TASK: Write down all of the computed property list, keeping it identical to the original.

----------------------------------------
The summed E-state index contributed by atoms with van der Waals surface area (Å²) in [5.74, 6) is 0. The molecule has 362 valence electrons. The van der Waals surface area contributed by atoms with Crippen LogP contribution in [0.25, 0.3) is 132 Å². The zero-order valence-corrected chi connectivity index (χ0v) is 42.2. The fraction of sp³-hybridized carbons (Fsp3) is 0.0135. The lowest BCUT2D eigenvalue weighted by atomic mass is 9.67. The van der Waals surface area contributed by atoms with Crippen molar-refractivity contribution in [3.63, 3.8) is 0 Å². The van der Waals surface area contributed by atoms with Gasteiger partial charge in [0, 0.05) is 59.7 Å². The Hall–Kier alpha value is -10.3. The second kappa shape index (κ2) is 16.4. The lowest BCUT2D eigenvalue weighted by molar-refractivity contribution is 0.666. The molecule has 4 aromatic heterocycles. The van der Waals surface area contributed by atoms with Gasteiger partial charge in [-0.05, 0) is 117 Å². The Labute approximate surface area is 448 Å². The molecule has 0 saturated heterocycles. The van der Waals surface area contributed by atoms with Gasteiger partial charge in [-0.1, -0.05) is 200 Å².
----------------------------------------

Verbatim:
The summed E-state index contributed by atoms with van der Waals surface area (Å²) in [5.74, 6) is 0. The molecule has 362 valence electrons. The van der Waals surface area contributed by atoms with Crippen LogP contribution in [0.25, 0.3) is 132 Å². The zero-order valence-corrected chi connectivity index (χ0v) is 42.2. The fraction of sp³-hybridized carbons (Fsp3) is 0.0135. The lowest BCUT2D eigenvalue weighted by atomic mass is 9.67. The van der Waals surface area contributed by atoms with Crippen molar-refractivity contribution in [3.63, 3.8) is 0 Å². The van der Waals surface area contributed by atoms with Gasteiger partial charge in [0, 0.05) is 59.7 Å². The Hall–Kier alpha value is -10.3. The second kappa shape index (κ2) is 16.4. The lowest BCUT2D eigenvalue weighted by molar-refractivity contribution is 0.666. The molecule has 4 aromatic heterocycles. The van der Waals surface area contributed by atoms with Gasteiger partial charge in [-0.05, 0) is 117 Å². The Labute approximate surface area is 448 Å². The molecule has 0 saturated heterocycles. The van der Waals surface area contributed by atoms with Gasteiger partial charge in [-0.1, -0.05) is 200 Å².